Cleaning Up Dirty Surplus Items On The Income Statement

By Matt Lee AAA

Have you ever sat back, while looking at a particular company's latest income statement, and wondered if there was anything in the company's bottom line that would skew your analysis? Or whether anything was missing form the company's net income that should be included as an operating and/or financing cost? The answer for most investors is almost invariably "yes."

A company's net income is affected by management's choices of financial and operational leverage, the company's working capital requirements, and many other typical operational expenses, such as wages paid to employees, any purchases used as inventory, and taxes paid and payable to Uncle Sam. Although many expenses are easy to see, measure and comprehend, other items affect the company's bottom line, but may not show up on the income statement. (Learn more in Zooming In On Net Operating Income.)

Tutorial: Advanced Financial Statement Analysis

Clean and Dirty Surplus
Net income, which does not contain any comprehensive income or unusual items, is called clean surplus net income. However, if there is other comprehensive income or unusual items in the company's net income, which will flow into the company's statement of retained earnings, this is called dirty surplus net income. Other comprehensive income and unusual items can skew net income they can make this metric harder to measure, and perhaps shouldn't be included in this figure at all.

The three most common examples of dirty surplus items are:

  1. Unrealized Gains and Losses on Securities Held for Sale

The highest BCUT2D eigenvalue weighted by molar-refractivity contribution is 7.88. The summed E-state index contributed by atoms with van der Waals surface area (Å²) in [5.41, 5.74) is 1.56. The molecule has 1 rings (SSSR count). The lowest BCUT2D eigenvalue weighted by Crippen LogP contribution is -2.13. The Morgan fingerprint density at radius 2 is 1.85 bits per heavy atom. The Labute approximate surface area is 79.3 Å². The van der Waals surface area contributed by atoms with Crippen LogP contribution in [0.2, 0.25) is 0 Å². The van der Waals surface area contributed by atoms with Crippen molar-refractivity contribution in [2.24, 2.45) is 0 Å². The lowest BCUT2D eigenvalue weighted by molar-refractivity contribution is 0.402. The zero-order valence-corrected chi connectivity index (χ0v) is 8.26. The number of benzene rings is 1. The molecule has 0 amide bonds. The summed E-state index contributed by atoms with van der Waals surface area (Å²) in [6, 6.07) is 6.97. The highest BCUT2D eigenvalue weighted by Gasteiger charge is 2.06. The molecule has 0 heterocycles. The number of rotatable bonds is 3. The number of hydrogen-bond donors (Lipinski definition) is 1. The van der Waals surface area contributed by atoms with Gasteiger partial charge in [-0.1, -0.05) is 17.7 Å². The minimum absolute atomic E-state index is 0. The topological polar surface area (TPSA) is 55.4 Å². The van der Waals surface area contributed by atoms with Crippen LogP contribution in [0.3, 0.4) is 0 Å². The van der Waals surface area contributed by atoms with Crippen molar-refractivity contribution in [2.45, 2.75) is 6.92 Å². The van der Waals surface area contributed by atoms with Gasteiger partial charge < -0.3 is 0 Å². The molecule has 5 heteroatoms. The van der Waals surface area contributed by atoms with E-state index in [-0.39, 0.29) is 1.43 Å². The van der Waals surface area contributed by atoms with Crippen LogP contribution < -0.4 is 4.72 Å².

Under Financial Accounting Standards Board (FASB) Summary Statement No.115, companies are required to report any unrealized gains and losses on any securities they are holding for sale. This process is called mark-to-market accounting, and takes place every time an income statement is created. These unrealized gains and losses are then recorded in the company's income statement at year-end. (To read about the dangers of this accounting technique, see Mark-To-Market Mayhem.)

    Although there are no measurement issues related to recording unrealized gains and losses in comprehensive net income, some analysts and investors wonder if it should included. These securities are marked to market every reporting period, even if they are not sold.

  2. Foreign Currency Translation Gains and Losses
    When a company has a controlling interest in a foreign controlled subsidiary, the consolidated income statement will include translating the subsidiary's financial statements into the same currency as the controlling parent uses. This is done to maintain comparability in the parent's financial statements from one period to the next.